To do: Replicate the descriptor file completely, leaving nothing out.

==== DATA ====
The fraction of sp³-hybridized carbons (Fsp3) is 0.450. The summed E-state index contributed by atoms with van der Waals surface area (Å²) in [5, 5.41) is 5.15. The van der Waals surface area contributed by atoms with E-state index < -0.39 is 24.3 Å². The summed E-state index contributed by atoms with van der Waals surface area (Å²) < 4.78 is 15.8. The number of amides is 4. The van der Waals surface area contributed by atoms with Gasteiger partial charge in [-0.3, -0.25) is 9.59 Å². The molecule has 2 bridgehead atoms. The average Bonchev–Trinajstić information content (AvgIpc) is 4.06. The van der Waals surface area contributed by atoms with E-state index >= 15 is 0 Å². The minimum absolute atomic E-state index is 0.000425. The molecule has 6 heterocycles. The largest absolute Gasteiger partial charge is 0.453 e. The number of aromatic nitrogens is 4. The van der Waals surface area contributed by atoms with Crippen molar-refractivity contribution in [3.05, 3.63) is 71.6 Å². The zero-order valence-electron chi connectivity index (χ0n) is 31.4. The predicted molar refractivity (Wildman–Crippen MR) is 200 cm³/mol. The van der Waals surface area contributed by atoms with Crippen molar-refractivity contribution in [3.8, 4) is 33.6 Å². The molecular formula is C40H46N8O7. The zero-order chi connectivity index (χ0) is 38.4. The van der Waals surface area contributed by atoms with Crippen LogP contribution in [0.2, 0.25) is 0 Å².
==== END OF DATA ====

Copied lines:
The fraction of sp³-hybridized carbons (Fsp3) is 0.450. The summed E-state index contributed by atoms with van der Waals surface area (Å²) in [5, 5.41) is 5.15. The van der Waals surface area contributed by atoms with E-state index < -0.39 is 24.3 Å². The summed E-state index contributed by atoms with van der Waals surface area (Å²) < 4.78 is 15.8. The number of amides is 4. The van der Waals surface area contributed by atoms with Gasteiger partial charge in [-0.3, -0.25) is 9.59 Å². The molecule has 2 bridgehead atoms. The average Bonchev–Trinajstić information content (AvgIpc) is 4.06. The van der Waals surface area contributed by atoms with E-state index >= 15 is 0 Å². The minimum absolute atomic E-state index is 0.000425. The molecule has 6 heterocycles. The largest absolute Gasteiger partial charge is 0.453 e. The number of aromatic nitrogens is 4. The van der Waals surface area contributed by atoms with Crippen molar-refractivity contribution in [3.05, 3.63) is 71.6 Å². The zero-order valence-electron chi connectivity index (χ0n) is 31.4. The predicted molar refractivity (Wildman–Crippen MR) is 200 cm³/mol. The van der Waals surface area contributed by atoms with Crippen molar-refractivity contribution in [3.8, 4) is 33.6 Å². The molecular formula is C40H46N8O7. The zero-order chi connectivity index (χ0) is 38.4. The van der Waals surface area contributed by atoms with Crippen LogP contribution in [0.2, 0.25) is 0 Å².